4.1. Washing tables
There are three types of washing tables: the inclined washing table, the large circular ones, as seen at Wadi Daghab (Ptolemaic/Roman), Gidami/Bir Sirbakis (Ptolemaic/Roman), Wadi Baramiya (Ptolemaic/Roman) and Samut (Ptolemiac/Roman) and a third industrial-sized installation so far only found at western Roman gold mines. The likely reason why an installation of latter size was never used in Egypt is its drier climate and lack of continuous water. However, the circular installation has been found at several sites in this desert, all at wadi level, and the mining settlements that housed these lay near or on top of an aquifer. Some of these wells still provide water to the Bedouins today.
4.1.1. The inclined washing table
This type of washing installation is the smallest of the three and has so far been found at both Ptolemaic and Roman gold-mining sites in the Eastern Desert of Egypt. This installation has been described by Agatharchides who had seen one at an underground mine in this desert in the 2nd century B.C. Klemm and Klemm describe them as being in use from New Kingdom till at least the Arabic period.
It is made of local stone, and usually found near a water source. The structure is rectangular with a sloping surface (fig. 17). At the base (or lowest part of the table) a basin was dug in which was connected through a shallow ditch to the top of the table (highest part). This ran parallel with the table and directed runoff water back to the high end for it to be recycled. The heavier gold particles remained on the table top while the sand was washed away with the water. The basins were regularly cleared of sediment and dumped nearby, which caused the wadi level around the installation to rise. These heaps are described by surveyors as “tailing heaps”. The sand is of a much finer/looser grain and resembles silt. This can be seen at four Ptolemaic gold-mining settlements: Abu Zawal, Su’iegat el-Beda (a.k.a. Wadi Shuwehat?), Samut and al-Ghuzza/Ghozza. At these sites it is thought that the auriferous dust from surrounding mines was washed, and this created an artificial island around the well.
4.1.2. Large circular washing tables or helicoidal installation
This type of installation is also made from local material and shaped in a near-perfect circle about 10-12 m in diameter. To date five sites are known to have this type of washing installation: Wadi Daghbag (Ptolemaic/Roman), which has at least two at wadi level near the mouth of a side wadi (one is still complete, the other partially destroyed) and Gidami/Bir Sirbakis, Semna, Wadi Baramiya and Samut, all dated to both the Ptolemaic and Roman periods, which have the remains of circular washeries (fig. 18).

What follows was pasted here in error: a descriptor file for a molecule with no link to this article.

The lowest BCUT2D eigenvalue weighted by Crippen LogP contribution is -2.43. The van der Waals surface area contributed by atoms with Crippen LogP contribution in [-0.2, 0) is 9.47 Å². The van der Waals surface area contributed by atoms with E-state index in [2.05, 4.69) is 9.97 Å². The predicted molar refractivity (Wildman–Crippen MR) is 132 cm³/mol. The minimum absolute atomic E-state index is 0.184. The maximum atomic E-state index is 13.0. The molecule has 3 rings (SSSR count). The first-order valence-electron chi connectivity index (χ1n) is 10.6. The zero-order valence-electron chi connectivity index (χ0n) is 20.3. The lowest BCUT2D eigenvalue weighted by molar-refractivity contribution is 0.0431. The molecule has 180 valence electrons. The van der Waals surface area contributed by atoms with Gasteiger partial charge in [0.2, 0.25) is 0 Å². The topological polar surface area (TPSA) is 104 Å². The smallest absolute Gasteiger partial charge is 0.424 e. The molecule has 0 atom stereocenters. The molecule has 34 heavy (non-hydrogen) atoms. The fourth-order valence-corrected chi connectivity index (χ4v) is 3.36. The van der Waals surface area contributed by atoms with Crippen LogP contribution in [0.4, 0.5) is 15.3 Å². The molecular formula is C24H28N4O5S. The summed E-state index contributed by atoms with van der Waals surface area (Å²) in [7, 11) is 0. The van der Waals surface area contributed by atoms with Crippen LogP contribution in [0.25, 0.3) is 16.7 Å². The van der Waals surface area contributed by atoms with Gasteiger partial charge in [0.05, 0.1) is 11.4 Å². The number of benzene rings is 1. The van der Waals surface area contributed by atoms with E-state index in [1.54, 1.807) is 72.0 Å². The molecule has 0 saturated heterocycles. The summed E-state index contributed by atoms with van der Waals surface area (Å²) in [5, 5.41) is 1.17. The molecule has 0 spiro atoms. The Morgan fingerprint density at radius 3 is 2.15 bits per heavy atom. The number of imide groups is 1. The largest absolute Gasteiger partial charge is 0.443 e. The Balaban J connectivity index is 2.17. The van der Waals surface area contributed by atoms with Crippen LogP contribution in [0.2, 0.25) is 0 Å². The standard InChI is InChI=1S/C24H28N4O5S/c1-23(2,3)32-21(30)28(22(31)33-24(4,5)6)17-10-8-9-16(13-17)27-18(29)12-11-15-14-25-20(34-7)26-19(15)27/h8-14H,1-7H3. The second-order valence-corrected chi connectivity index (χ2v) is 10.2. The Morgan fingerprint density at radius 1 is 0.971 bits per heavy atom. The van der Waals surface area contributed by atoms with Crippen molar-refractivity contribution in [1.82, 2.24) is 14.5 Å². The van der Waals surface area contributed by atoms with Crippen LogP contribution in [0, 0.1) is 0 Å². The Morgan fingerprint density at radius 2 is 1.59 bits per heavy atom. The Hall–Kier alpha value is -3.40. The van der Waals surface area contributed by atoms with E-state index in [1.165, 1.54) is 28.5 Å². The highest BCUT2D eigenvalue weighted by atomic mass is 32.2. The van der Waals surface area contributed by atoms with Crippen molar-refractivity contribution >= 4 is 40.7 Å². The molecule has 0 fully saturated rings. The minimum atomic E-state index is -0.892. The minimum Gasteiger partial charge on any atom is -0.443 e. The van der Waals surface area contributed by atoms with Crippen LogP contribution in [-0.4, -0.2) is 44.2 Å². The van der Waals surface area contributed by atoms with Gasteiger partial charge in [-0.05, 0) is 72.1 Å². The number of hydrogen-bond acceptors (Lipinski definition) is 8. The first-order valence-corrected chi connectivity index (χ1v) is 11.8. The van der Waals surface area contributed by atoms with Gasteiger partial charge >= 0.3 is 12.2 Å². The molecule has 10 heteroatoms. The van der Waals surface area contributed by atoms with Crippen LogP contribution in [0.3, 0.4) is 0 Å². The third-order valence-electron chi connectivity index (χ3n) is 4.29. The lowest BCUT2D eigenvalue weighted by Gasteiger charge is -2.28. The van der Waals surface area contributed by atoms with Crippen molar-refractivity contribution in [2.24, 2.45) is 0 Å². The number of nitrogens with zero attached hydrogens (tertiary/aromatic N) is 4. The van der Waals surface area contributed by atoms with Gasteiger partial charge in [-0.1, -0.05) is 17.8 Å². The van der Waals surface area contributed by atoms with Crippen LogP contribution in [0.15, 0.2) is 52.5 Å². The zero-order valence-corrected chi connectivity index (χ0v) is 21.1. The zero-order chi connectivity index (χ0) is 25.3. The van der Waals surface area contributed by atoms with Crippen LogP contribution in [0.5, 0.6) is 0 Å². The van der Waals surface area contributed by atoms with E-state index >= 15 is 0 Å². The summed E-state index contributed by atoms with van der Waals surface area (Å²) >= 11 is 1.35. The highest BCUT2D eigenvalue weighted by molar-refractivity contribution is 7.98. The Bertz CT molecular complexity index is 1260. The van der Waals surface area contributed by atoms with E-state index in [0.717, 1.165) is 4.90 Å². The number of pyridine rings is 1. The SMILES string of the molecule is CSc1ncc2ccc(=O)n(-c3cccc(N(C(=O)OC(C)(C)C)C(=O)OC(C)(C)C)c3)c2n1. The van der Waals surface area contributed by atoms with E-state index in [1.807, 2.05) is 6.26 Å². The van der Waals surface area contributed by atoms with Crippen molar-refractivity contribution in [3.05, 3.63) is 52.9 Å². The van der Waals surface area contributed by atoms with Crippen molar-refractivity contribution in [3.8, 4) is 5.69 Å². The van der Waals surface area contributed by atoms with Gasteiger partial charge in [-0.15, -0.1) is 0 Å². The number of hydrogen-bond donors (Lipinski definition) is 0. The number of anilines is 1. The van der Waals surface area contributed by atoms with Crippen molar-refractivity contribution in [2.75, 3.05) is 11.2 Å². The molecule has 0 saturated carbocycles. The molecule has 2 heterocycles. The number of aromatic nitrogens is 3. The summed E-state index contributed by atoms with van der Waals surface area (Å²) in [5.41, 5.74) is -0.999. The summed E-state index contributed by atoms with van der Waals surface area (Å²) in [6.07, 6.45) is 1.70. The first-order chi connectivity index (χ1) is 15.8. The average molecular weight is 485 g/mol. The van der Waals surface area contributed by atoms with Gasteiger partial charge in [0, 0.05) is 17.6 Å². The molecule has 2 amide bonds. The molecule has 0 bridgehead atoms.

The best known helicoidal (or circular) installations have been found at Laurion, the silver mine in Attica (Greece, 5th-4th B.C.) (fig. 19), and are often used as a reference for those found at Egyptian mining settlements. At Laurion, the diameter is approximately 7m and the ring is made of marble; the stones were hand carved to fit. A groove with shallow depressions/bowls was hand-cut and polished prior to using it. It used to wash the auriferous dust similar to the inclined washing tables, and the water was recycled here as well.
4.1.3. Industrialised washing tables
This installation has industrial proportions and has so far not been found Egypt. It is suggested (until otherwise proven) that this type only occurred in wetter climates where rivers were plentiful, as in the western Roman provinces. The principle is the same as the circular type in that there is a continuous flow of water running over an inclined surface. The top plan is rectangular with a sloping surface over its entire length so the water could run off, and has a basin along its width filled with water which is released through openings on one side onto the lower platform. The auriferous dust was placed on the surface and water ran over it while men with rakes distributed the dust. As with the other two types, the heavier gold particles remained on the platform, while the sand washed away with the water into channels along the sides and then back to two collection basins on opposite sides of the washing platform.
4.2. Smelting the ore
The washed gold was then placed in furnaces to smelt and separate it from other (precious) metal impurities. The process was described by Agatharchides in 150 B.C. (as transmitted by Diodorus): “τὸ δὲ τελευταῖον ἄλλοι τεχνῖται παραλαμβάνοντες μέτρῳ καὶ σταθμῷ τὸ συνηγμένον εἰς κεραμεοῦς χύτρους ἐμβάλλουσι· μίξαντες δὲ κατὰ τὸ πλῆθος ἀνάλογον μολίβδου βῶλον καὶ χόνδρους ἁλῶν, ἔτι δὲ βραχὺ καττιτέρου, καὶ κρίθινον πίτυρον προσεμβάλλουσιν· ἁρμοστὸν δ’ ἐπίθημα ποιήσαντες καὶ πηλῷ φιλοπόνως περιχρίσαντες ὀπτῶσιν ἐν καμίνῳ πέντε ἡμέρας καὶ νύκτας ἴσας ἀδιαλείπτως· ἔπειτα ἐάσαντες ψυχθῆναι τῶν μὲν ἄλλων οὐδὲν εὑρίσκουσιν ἐν τοῖς ἀγγείοις, τὸν δὲ χρυσὸν καθαρὸν λαμβάνουσιν ὀλίγης ἀπουσίας γεγενημένης”.